In which Ruth feels like a complete idiot

I’ve been planning for Advent for a wee while now. A few years ago in another church far, far away I used some material from USPG called Born Among Us which explores Advent and Christmas around the world. The pack includes some lovely pics on acetates for an OHP so I’ve been asking around to see if I can borrow one. Enquiries brought forth the offer of a dodgy one without an arm in a cupboard in Buckstone, an old fusty one over in the west somewhere, and eventually an offer of a lovely slimline one in Linlithgow. Enquiries also brought forth many cries of ‘Why are you not using a digital thingummy and doing it on your laptop?’

Now let me tell you something. I have indeed been to many occasions where Powerpoint was used as a visual aid and I have to say that not one of them worked for me. I’ve watched words flying in from left, right, above and below. I’ve squinted at text that was so small even my cataract-free eyes could not make out a word. I’ve seen every colour of the rainbow and special effect all thrown into one page that gave me a migraine. And I’ve also seen umpteen men footering around with cables and usb things pleading with us to ‘talk amongst ourselves for a minute while we try to figure out why this is not showing on that lovely big screen up there’. (Most of the above can be seen at Synod any year.) So, as a result, I’ve never learned how to use Powerpoint.

However, this week when I got in touch with the lovely person at Linlithgow and asked when I could pop over for her super-duper slimline OHP I was informed that her husband had taken it to the dump. Well who uses them these days when you can use a digital thingummy? Quite.

On to Plan B. Plan B was to scan all the images, learn how to use Powerpoint, create a wee slideshow, and borrow a digital thingummy and a large screen. Oh, and get my neglected Netbook, which I’ve barely used since getting a smartphone, up and running again.  And really it was all going terribly well. The digital thingummy seemed quite easy to figure out considering there were no instructions with it and once plugged in to my netbook there was white light shining brightly on my study wall. But what I couldn’t get were the images from said Powerpoint slideshow to appear on the wall.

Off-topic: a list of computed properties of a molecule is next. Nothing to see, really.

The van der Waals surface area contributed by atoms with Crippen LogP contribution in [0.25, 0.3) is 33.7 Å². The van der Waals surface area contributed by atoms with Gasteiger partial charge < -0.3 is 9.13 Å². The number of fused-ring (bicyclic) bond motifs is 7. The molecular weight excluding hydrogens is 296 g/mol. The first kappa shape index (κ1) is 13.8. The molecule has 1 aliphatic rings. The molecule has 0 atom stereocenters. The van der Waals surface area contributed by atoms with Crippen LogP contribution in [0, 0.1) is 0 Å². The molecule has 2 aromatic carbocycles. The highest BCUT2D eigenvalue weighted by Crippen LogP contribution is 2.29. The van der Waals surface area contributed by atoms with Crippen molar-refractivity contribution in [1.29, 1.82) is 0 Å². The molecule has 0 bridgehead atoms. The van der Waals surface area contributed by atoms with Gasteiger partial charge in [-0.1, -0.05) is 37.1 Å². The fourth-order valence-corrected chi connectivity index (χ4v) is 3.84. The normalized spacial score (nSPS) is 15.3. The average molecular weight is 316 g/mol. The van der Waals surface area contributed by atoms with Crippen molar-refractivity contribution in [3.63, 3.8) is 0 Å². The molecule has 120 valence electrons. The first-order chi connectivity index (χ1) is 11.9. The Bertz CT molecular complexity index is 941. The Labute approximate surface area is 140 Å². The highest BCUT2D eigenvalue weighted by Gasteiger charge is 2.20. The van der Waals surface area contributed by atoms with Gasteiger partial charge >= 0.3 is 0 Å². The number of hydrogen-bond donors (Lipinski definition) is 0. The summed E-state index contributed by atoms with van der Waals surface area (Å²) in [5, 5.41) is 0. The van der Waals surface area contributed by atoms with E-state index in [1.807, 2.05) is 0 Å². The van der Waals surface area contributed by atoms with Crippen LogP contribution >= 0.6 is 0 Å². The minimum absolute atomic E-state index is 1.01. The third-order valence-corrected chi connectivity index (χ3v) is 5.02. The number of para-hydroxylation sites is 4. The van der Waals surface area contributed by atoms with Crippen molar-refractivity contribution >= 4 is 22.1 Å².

I tried phoning the lovely CofS minister who’d loaned me the equipment for help but he was engaged. Then I tried a certain Provost who has a great dislike of Powerpoint and he suggested I tried a few things but they didn’t work. So I phoned the meenester again and he tried to talk me through it. “It’s one of the F keys,” he said. “Which one looks like it has a picture of a laptop on it?”  Em, none. We tried a few F keys until I lost the picture all together off my netbook at which point he said he’d come down. Bless him. Meanwhile I tried pressing a few buttons on the digital thingummy (what IS it called?) but to no avail. It took me the next 20 minutes just to get my netbook back working and by the time he arrived I was all ready to be impressed by his computer savvy.

It was at that point that he noticed I still had the lens cap on. Doh.

6 thoughts on “In which Ruth feels like a complete idiot

  1. Well at least you had the power on. I had one incident where the person I was helping had plugged his computer into an outlet with no power (wall switch was off).

  2. A “digital thingummy” can be referred to as a:
    * digital projector,
    * LCD projector, or
    * DLP projector, if it uses a particular Digital Light Processing chip developed by Texas Instruments. But that’s a bit geeky, so I’d stick with using “digital projector”.

    Microsoft PowerPoint (with two uppercase ‘P’s, for the pedantic amongst us) presentations do no need to have any annoying animation or screens full of bullet-points. I think watching the evening news to see how they illustrate stories with simple graphics or still photographs is an inspiration for how effective the technology that PowerPoint gives us can be.

  3. I was at Trinity Cheltenham last Sunday (big Evangelical church: their worship group plays for some of the New Wine CDs).

    The had a *very* impressive (and very funny) cartoon video of the middle of Acts that they’d produced in-house, which they’d been using in what they would *never* call Sunday School. So they evidently knew what they were doing.

    Apart from that, the songs were in large bold white text on a black background, with about five lines to a screen, and the sermon slides were at most six words in the middle of the screen, at the same size. And they used *no* transition effects.

    That’s pretty much how I do it, so I was pleased.

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